Falling oil prices are a double edged sword. On one hand they reflect the positive impact from rising US oil production and provide an economic stimulus shot. On the other hand they reflect a struggling global economy that is seeing falling demand as well as falling confidence.
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As deflation and stagnation pressures mount the ECB acts to try to stem the sinking mood in the European Union. European Central bank President Mario Draghi used one of the tools at his disposal, one that he did not need German approval on and decided to buy short term French covered bonds. This move is in response to concerns that the EU mired in recession could slip into a deflationary downward trek unless the Central banks and governments to something to stem the slide. Yet will buying short term paper in beleaguered EU economies provide enough stimuli to restore sinking confidence and provide support for a sinking oil price.
Deflation pressures will only mount if the US exits its bond buying binge as scheduled. Last week St. Louis Federal Reserve President James Bullard, put the fear of QE back into the equation when he said that that the Fed should consider a possible delay end of the QE. Yet he failed to get the backing of Boston Fed President Eric Rosengren said we need not read too much into recent volatility. The key will be identifying any weakness in broader U.S. inflation and workers' wages, and not simply reacting to turbulence in markets like inflation-protected Treasuries, known as the TIPS breakeven rate.
Which gives more importance to this week’s Consumer Price Index. Last week the moves on oil seemed to transcend just simply supply and demand moves but focused on more macro moves. For traders of oil they have to try to decide how much of the weakness in oils a good thing or bad thing for the overall state of the global economy.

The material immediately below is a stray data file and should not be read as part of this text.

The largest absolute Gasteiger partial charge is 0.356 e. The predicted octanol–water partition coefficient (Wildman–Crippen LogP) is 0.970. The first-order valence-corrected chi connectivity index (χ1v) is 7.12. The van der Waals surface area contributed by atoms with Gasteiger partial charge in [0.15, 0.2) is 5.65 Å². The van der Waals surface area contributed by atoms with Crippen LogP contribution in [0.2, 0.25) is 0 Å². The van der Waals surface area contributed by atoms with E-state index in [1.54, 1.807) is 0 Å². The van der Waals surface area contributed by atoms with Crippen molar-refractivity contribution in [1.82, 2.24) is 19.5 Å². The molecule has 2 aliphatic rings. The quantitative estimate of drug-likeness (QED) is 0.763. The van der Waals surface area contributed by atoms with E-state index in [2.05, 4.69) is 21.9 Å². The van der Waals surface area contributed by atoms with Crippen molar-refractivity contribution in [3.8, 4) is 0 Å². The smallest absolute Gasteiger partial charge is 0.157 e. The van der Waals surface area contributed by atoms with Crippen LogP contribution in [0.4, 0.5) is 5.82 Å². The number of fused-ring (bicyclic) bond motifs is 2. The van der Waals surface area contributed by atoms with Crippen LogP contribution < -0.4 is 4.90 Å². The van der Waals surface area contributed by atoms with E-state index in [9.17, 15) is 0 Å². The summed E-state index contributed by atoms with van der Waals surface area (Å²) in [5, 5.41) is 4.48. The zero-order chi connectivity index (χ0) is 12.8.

Falling oil prices helped cement another downgrade in the Russian credit rating. There is a growing production war in the OPEC as they continue to increase production in an attempt to try to break the backs of either the US shale producer or Russia depending on who you want to believe. For oil we know that the abundance of production should lead to another increase in supply in this week’s inventory reports.
Yet products should keep us supported as refinery maintence and tighter than expected suppliers of both gas and diesel should help the market from falling too hard. Look for crude inventories to increase this week by 3 million barrels and a drop in distillates of 1.5 and gasoline by 2.5. Refinery runs will fall by 0.5%.
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Deal or no deal Well maybe they do, There are reports that Russia and Ukraine agreed on a price for winter gas supplies, officials from both countries said, moving closer to a deal that would ease concerns that the countries' dispute could disrupt supplies to Europe via Ukraine. So we have got that going for us.
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Russia and Ukraine have agreed a price for winter gas supplies, officials from both countries said, moving closer to
A deal that would ease concerns that the countries' dispute could disrupt supplies to Europe via Ukraine.
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